His sacking as drummer caused an uproar with local Beatles fans. Shouts of “Pete Forever, Ringo Never” and “Pete is Best” were heard at the Cavern Club and elsewhere. Signed petitions of protest were sent to the “Mersey Beat” office. George Harrison was head-butted and given a black eye from a disgruntled fan upset with the change of drummers. For a time young female fans camped outside 8 Hayman’s Green, Pete’s home in the West Derby section of Liverpool.
Pete has always said he was never given the reason for his firing. Manager Brian Epstein was recruited to do the deed by the other three Beatles. Supposedly Pete didn’t quite fit in with the rest of the group. He was likely more shy than “mean and moody.” John Lennon reportedly later told a friend that Pete was a good drummer, but Ringo was a good Beatle. Some say his drumming wasn’t up to the task. George Martin, the legendary Beatles producer, planned to use a studio drummer instead of Pete during the recording sessions, reportedly a common practice at the time.
In any event Pete was out, Ringo was in and time went on. Two months later their single “Love Me Do” was on the charts. Seven months later their debut album “Please Please Me” was released. Little more than a year later the group played the London Palladium at a “Royal Command Performance” and eighteen months after Pete was sacked, the Beatles flew into New York City to conquer America with their legendary performances on the Ed Sullivan Show.
Some of the songs they played were the same ones Pete had provided the beat for back in Liverpool and Hamburg.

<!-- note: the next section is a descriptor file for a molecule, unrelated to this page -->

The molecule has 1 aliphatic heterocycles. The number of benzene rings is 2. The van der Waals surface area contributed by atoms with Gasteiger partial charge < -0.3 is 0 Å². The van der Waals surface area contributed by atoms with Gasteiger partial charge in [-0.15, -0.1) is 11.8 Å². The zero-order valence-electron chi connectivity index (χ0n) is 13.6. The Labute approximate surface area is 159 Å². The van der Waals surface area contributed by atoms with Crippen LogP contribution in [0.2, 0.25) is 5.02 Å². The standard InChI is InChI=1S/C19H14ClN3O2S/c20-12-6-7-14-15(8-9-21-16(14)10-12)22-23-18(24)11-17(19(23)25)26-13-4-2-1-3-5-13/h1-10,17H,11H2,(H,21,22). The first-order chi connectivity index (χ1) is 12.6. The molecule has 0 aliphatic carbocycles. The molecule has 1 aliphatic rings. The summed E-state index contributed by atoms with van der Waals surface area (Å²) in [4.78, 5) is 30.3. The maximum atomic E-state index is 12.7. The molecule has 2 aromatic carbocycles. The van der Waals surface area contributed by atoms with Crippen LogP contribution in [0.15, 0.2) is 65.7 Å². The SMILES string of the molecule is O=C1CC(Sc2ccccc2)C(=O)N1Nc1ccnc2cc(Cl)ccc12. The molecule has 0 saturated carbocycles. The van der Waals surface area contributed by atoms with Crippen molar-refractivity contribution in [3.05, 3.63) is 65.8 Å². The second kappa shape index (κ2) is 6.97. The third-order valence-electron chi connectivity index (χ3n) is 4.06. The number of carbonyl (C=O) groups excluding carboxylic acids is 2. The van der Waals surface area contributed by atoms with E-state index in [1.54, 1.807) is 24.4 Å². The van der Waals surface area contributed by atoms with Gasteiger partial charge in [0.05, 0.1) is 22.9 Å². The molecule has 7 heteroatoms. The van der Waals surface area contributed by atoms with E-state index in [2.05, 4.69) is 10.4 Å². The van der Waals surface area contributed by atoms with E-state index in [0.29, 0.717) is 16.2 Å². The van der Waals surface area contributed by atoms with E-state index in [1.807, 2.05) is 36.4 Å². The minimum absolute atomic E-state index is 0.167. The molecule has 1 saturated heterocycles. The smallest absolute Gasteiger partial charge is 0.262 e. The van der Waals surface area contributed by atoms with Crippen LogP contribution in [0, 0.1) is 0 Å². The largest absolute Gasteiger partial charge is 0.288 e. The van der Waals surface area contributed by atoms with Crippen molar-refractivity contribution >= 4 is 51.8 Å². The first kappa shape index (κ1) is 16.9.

For a while Pete plugged on in show business, but career lightning didn’t strike twice for him. In the mid 1960’s he toured North America with a new band, the Pete Best Combo, but things didn’t pan out. In 1968 he left show business, worked for a bakery to support his growing family, and eventually became a civil servant working in employment services.
In 1988 he was talked into returning to the stage for a “one-off” performance at the Adelphi Theatre in Liverpool with a group of former Cavern Club rockers. After that Pete retired from his civil service job and returned to show business. The 1995 Beatles Anthology 1 album included ten early Beatles tracts with Pete on the drums and he received a reported several million dollars from his inclusion on the album.
Pete never spoke with any of the Beatles after getting the sack, but has said he considers his inclusion on the album and the money as a kind of acknowledgement from the group for “services rendered” during his two years as a Beatle.
Now in his early 70’s, Pete Best is still drumming and still looks and sounds good behind a set of skins. He has a website, blog and twitter account. His website has his CDs, books, souvenir T-shirts, vintage Beatles posters, and other memorabilia. “The man who put the beat into the Beatles,” it reads. Pete still tours with his band and venues have included Japan, Mexico, France, Chile, the Czech Republic, Peru, Argentina, the Philippines, the U.S. and the UK.
What I admire most about Pete Best is how he just kept on keeping on after being ousted from the band that went on to become the most successful pop group in history. While his former bandmates became rock and roll legends, multimillionaires and cultural icons, he was slicing and loading bread into delivery trucks in Liverpool. When it became clear that he wasn’t going to make it in show business post-Beatles, Pete manned-up and did what he had to do to support his family and get on with his life. No whining, no excuses, no playing the victim. And more than 50 years later, he’s still rocking and rolling and keeping the beat.
And that’s why Pete Best is and always will be my favorite Beatle. • (3170 views)